Solar System Rotation and Revolution

ACTIVITY HEADER

 

 

 

Name of Activity

Solar System Rotation and Revolution

Author

STOMP

Keywords

model, solar system, rotation, orbits, sun, revolution, motion

Subject

Non-LEGO

Grade Level

K, 1, 2, 3

Time

2 Hours Total

Brief Description

Students will create a working model of the solar system.

Lesson Objectives:

To develop an understanding about planets rotating on their axes and their revolution around the sun within orbits.

Materials Needed:

Video of the solar system

Large, teacher made diagram of the solar system

Teacher made planet info cards

Picture of the planet.

Name

Distance and order from sun

Planet before and after it

Amount of time for one rotation

Four planet markers for each planet (picture and name of planet

Tape Measures

String

Scissors

Preparation and Set Up:

Make large solar system diagram.

Construct planet info cards.

Create planet markers.

Collect materials.

Arrange students into four groups.

Distribute materials to the class.

Necessary Background

Use online resources to find information on planets. Tryhttp://en.wikipedia.org/wiki/Solar_system as a resource.

Vocabulary:

Rotation

Revolution

Motion

Orbit

Procedure

  1. Show students video on solar system. This video should include information about rotation and revolution.
  2. Talk about the meaning of rotation and revolution.
  3. Ask the students:
    1. How can you demonstrate the motions in the solar system?

  • Break into groups and tell students that they can use anything in the classroom to aid their demonstration.
  • Students will be allowed approximately 10 minutes to complete the task.
  • Have each group present their demonstration.
  • After the group demonstrations, explain to students that they will recreate a model of the solar system’s motions by using themselves as the sun and planets.
    1. Assign individuals, or small groups of individuals to be a specific planet, or the sun.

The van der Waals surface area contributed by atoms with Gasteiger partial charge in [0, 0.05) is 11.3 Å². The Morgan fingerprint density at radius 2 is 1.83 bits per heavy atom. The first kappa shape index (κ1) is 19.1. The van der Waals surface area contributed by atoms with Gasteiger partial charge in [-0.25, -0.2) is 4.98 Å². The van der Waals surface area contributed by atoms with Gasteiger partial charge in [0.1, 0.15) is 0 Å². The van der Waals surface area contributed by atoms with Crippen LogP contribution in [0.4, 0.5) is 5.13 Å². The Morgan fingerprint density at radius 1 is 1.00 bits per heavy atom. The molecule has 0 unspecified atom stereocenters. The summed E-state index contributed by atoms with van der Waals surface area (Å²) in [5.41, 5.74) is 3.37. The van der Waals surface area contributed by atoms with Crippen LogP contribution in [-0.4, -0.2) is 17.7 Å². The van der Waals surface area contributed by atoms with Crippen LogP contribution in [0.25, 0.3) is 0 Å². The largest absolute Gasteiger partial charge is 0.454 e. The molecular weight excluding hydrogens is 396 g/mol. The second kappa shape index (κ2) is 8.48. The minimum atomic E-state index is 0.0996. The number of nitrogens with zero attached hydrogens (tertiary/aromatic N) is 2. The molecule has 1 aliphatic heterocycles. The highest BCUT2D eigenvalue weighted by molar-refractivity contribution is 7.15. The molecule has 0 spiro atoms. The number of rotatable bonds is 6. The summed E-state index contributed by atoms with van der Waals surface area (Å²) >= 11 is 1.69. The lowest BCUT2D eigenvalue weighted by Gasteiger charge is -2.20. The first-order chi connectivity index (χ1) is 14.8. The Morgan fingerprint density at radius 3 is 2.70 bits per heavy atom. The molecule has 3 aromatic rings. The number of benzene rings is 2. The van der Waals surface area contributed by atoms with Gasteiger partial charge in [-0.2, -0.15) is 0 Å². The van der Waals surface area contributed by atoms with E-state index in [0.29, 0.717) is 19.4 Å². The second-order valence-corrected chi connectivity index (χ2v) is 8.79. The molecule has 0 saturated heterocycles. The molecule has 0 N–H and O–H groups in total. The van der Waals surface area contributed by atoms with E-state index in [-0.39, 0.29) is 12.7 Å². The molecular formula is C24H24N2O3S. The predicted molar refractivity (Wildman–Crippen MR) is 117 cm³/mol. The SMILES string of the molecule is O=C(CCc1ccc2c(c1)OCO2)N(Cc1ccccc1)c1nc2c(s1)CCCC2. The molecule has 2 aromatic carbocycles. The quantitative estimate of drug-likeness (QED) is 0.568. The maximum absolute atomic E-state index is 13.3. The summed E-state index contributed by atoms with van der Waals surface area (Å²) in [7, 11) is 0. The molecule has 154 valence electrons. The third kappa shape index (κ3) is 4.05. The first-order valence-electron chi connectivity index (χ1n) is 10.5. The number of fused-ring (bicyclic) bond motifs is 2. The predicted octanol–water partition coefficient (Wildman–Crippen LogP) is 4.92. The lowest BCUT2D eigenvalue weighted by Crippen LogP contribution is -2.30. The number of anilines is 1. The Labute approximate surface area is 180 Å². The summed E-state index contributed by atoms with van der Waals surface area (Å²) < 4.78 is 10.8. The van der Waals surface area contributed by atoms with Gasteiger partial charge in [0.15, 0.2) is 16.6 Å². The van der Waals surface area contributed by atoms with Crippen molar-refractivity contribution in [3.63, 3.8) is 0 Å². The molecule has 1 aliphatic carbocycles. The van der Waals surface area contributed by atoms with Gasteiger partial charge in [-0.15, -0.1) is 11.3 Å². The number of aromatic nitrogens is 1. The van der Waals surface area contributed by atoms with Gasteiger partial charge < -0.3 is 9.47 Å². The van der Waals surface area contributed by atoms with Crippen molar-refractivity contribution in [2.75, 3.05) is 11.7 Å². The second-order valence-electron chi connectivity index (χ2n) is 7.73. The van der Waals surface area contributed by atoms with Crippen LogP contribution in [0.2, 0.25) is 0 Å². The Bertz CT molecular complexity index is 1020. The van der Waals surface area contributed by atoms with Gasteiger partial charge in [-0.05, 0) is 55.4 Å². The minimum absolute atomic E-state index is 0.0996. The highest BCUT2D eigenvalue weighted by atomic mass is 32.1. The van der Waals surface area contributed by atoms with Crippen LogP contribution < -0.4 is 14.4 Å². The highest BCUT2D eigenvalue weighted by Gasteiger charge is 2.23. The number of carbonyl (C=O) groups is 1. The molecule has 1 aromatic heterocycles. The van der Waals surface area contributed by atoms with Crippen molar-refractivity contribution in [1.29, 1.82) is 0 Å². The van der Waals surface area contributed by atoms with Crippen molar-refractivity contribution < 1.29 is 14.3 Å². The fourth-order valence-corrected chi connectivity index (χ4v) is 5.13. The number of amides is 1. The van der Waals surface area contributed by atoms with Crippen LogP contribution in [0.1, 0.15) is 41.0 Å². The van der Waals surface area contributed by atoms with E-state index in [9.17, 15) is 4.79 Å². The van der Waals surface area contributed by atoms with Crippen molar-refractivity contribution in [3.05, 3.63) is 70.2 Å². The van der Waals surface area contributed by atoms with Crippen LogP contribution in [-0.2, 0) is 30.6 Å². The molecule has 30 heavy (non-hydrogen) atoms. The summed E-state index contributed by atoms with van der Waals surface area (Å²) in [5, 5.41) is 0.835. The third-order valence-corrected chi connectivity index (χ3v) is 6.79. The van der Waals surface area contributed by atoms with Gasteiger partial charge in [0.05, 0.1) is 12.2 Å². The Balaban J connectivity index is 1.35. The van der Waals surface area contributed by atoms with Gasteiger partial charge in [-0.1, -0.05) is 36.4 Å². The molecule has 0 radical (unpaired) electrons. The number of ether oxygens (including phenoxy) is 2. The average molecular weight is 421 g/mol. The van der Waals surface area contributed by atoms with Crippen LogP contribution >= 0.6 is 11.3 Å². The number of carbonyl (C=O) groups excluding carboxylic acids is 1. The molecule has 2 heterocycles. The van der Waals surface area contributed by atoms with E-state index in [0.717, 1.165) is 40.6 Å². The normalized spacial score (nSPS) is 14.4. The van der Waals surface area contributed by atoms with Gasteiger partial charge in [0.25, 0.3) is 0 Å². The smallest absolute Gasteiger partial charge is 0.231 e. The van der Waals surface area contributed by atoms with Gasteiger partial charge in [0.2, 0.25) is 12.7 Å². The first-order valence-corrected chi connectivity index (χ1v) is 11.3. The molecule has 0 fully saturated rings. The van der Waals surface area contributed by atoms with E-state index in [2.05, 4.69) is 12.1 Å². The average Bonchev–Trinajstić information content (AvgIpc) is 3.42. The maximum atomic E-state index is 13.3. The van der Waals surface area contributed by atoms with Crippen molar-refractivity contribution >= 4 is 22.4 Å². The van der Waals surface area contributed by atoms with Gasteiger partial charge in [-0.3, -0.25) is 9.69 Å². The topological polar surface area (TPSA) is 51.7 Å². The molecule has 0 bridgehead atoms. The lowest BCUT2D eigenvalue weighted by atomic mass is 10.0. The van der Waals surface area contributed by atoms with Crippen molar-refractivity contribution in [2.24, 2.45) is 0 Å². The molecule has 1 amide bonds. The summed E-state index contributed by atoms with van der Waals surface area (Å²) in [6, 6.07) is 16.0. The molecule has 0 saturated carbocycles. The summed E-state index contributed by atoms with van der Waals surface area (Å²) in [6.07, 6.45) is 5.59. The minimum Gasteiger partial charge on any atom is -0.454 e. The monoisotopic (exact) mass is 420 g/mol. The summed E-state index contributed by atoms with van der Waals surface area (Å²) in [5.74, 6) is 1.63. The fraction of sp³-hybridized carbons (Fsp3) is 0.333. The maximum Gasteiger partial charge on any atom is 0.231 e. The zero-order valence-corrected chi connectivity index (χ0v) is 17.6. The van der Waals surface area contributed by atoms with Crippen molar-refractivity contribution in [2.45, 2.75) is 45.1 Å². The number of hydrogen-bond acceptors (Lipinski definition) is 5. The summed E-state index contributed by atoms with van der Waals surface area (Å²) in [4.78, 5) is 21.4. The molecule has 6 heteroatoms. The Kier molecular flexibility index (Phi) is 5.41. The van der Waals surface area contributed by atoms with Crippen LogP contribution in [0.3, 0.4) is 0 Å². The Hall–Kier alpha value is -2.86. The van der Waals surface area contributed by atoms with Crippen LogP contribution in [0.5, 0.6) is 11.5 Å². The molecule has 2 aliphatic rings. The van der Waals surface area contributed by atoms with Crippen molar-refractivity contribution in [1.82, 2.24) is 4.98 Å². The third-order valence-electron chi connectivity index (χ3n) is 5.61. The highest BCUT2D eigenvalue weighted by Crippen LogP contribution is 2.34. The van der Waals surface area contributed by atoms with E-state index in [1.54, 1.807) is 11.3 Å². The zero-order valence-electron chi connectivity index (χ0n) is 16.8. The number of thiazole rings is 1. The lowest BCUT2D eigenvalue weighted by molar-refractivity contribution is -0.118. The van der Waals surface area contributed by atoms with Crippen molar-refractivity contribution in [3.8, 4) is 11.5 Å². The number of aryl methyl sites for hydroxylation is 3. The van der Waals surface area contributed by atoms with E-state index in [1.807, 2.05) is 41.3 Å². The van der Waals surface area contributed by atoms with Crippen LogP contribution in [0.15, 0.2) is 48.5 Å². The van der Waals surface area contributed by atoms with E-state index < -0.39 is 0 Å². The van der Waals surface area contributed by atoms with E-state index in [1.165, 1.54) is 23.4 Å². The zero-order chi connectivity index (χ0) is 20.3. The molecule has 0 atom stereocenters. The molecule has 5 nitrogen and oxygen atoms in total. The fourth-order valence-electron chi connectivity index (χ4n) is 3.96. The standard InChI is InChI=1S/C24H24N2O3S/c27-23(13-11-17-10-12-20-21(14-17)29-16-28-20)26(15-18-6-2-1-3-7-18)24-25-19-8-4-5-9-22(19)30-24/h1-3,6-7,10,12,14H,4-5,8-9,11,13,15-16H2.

2. Each group will be given a ball of string, four planet marker cards, and a planet info card that tells them the length of string they should cut to replicate their planets orbit.
    3. Bring the class to a large open area.
      1. You could clear the classroom by pushing desks to the side, go outside, use gymnasium or multi-purpose room.

  • Decide where to place the sun first.
  • The “Planet” groups will use tape measures to determine how far away from the sun they should stand. Students should place their markers at 4 spots with the same radius from the sun where their orbit will be.
  • Have students place their strings to mark their orbits.
  • Each student group will choose one member to stand on their orbit in a straight line from the sun.
  • Using one student as an example show how the student would revolve around the sun while rotating on their axis.
  • Have nine the students orbit the sun, each representing a planet.
  • Have the class come together to discuss the difference between rotation and revolution. Students can write their explanations on a paper using words or diagrams.
  • Reference 1

    http://sites.tufts.edu/stompactivitydatabase/files/formidable/Lesson-2-Solar-System-Rotation-and-Revolution.pdf

    Online Reference(s)

    http://pds.jpl.nasa.gov/planets/welcome.htm-vividimagesofeachplanetusenet.net.nx/nineplanets/overview-basicsoftheplanetsrotationsanddescriptitonsofeachplanet

    Umbrella Unit/Curriculum (if applicable)

    Solar System

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